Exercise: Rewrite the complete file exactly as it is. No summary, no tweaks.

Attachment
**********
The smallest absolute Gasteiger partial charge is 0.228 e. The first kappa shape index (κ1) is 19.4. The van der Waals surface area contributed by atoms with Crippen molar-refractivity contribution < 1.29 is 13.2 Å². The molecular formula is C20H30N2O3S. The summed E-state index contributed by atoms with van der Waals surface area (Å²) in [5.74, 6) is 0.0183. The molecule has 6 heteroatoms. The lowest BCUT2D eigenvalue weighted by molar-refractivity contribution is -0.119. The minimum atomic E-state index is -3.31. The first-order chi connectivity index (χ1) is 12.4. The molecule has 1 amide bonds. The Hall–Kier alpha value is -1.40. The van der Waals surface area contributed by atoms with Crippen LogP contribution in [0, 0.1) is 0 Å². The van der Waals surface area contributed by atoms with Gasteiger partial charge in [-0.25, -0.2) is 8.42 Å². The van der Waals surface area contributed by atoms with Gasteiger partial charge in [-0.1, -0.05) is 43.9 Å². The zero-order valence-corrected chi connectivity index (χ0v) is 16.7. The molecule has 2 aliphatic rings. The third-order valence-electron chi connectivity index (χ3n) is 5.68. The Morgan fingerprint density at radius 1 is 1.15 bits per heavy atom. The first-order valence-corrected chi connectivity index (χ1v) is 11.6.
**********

The smallest absolute Gasteiger partial charge is 0.228 e. The first kappa shape index (κ1) is 19.4. The van der Waals surface area contributed by atoms with Crippen molar-refractivity contribution < 1.29 is 13.2 Å². The molecular formula is C20H30N2O3S. The summed E-state index contributed by atoms with van der Waals surface area (Å²) in [5.74, 6) is 0.0183. The molecule has 6 heteroatoms. The lowest BCUT2D eigenvalue weighted by molar-refractivity contribution is -0.119. The minimum atomic E-state index is -3.31. The first-order chi connectivity index (χ1) is 12.4. The molecule has 1 amide bonds. The Hall–Kier alpha value is -1.40. The van der Waals surface area contributed by atoms with Crippen LogP contribution in [0, 0.1) is 0 Å². The van der Waals surface area contributed by atoms with Gasteiger partial charge in [-0.25, -0.2) is 8.42 Å². The van der Waals surface area contributed by atoms with Gasteiger partial charge in [-0.1, -0.05) is 43.9 Å². The zero-order valence-corrected chi connectivity index (χ0v) is 16.7. The molecule has 2 aliphatic rings. The third-order valence-electron chi connectivity index (χ3n) is 5.68. The Morgan fingerprint density at radius 1 is 1.15 bits per heavy atom. The first-order valence-corrected chi connectivity index (χ1v) is 11.6.